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Flow battery startup EnerVault recently demo’ed a 250 kilowatt battery that helps power an almond farm in Northern California. The deployment, which was heavily aided by grants from the California Energy Commission and the Department of Energy, was intended to show the potential of flow battery technology as a small group of ambitious entrepreneurs attempts to tackle the nascent energy storage market.
Its early days in the energy storage market as California became the first state last fall to mandate 1.3 gigawatts of energy storage from three utilities. But globally, all markets from Germany to Italy to Arizona, places where significant amounts of solar and wind energy have hit the grid, will have to soon contend with the need to provide power on demand for when the sun isn’t shining and the wind isn’t blowing. (For a full analysis of the battery storage market, see my report, “How renewable energy deployment is spurring the grid battery storage market.“)
I caught up recently with Primus Power’s CEO Tom Stepien, who had just returned from Kazakhstan where he’d gone to meet with officials about the role battery storage will play in the country’s ambitious renewable energy plan. Primus Power employs zinc flow battery technology that distinguishes itself from other flow batteries by getting rid of the separator/ionic filter which is expensive and can limit a battery’s life cycle. Additionally the battery uses a metal electrode, which is costlier but enables a magnitude greater power, as well as a single flow loop.
At the startup stage that we’re at, every battery technology company has invested considerable capital in trying to produce novel engineering that can maximize reliability, life cycle and energy density while keeping capital costs down.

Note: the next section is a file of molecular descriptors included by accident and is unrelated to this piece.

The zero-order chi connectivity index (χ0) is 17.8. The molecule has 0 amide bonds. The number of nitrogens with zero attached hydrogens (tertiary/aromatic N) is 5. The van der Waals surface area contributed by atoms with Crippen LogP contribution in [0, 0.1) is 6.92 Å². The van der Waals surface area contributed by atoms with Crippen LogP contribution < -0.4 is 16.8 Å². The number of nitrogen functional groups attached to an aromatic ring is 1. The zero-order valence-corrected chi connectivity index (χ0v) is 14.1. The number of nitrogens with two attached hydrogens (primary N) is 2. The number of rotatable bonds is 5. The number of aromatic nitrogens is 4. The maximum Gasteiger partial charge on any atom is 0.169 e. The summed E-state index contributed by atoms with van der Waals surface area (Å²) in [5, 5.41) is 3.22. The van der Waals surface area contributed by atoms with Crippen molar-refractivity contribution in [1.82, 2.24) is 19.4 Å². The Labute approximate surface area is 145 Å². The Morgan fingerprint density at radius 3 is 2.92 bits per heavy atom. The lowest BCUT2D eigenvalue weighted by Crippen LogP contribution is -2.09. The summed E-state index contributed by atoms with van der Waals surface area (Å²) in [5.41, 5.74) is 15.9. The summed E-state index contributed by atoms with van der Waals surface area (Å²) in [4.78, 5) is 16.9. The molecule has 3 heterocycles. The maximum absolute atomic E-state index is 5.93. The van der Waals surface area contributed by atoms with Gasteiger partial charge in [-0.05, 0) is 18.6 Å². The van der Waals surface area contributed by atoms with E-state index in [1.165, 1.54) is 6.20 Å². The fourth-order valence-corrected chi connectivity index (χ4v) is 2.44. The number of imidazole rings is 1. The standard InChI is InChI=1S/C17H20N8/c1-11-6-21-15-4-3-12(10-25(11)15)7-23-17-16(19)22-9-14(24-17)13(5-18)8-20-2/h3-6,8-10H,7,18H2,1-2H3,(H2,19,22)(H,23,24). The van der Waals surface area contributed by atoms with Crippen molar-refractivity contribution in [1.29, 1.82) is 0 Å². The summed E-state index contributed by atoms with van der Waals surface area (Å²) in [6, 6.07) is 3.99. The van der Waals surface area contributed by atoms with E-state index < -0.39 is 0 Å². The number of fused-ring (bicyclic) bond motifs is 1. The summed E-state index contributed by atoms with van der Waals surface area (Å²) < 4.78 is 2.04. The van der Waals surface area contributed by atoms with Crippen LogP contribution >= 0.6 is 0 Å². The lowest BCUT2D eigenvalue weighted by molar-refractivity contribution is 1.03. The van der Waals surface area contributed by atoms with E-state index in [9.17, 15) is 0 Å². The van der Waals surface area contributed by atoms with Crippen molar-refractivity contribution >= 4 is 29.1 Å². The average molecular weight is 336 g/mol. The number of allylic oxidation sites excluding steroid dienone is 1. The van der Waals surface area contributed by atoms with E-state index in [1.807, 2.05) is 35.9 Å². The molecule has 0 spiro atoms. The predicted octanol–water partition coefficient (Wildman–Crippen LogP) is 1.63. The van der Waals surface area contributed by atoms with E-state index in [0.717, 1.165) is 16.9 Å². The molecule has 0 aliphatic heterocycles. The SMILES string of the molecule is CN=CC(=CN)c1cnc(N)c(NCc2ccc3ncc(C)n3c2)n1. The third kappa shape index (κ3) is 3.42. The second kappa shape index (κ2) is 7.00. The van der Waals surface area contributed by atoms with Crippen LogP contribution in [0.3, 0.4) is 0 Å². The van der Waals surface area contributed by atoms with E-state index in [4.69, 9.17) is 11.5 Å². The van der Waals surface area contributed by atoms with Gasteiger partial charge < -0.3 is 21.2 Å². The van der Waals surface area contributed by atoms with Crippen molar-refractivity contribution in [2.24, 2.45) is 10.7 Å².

The argument for flow battery technology has centered around scalability. As power demand grows and renewable energy deployment increases, we’re likely dealing with a dynamic system where grid operators may want to be able to slowly add battery storage over time. Interestingly, some solar advocates have used this argument in the case of solar energy, arguing that unlike natural gas peaking power plants, which can be expensive and must be deployed in one shot, solar can be added incrementally.
Scalability occurs by increasing the size of the tanks. Leggoing systems together is another option, which is the one Primus is employing, since the battery systems are modular and put in shipping containers.
“It changes the planning dynamics at a utility,” Stepien noted. “A utility that wants to install a gas system needs to think five or six years in the future. If instead, you have a mobile home approach, that changes the whole planning dynamic because you don’t have to think 4-5 years in advance. You can think a quarter or 5 or 6 months in advance. And you can pay for it in operating dollars versus a bond.”
As is the situation for many other battery startups, the big utility scale opportunities driven by renewables are not quite there yet. Rather the opportunities are often in simple cost avoidance.
Primus Power is delivering two battery pods to Puget Sound Energy this year that will serve as a deferral of a distribution substation, a situation on Bainbridge Island where Primus’ flow batteries will help the utility avoid having to build a substation to meet winter heating demand response. Primus is also seeing microgrid interest as the startup has been selected to install a backup battery system as part of the microgrid at the Miramar Marine base in San Diego. As time of use electricity pricing increases, Stepien also believes he’ll see battery storage pencil out for big commercial power users that want to avoid demand charges during peak periods.
It remains very early in the energy storage market, but flow battery technology’s scalability offers advantages. And if economies of scale can be improved, we may well see the very necessary reduction in capital costs of battery storage, which has been the major problem for the market. In a changing world where energy storage options increase and prices decrease, we’re likely to see more diverse applications of batteries driven by cost savings.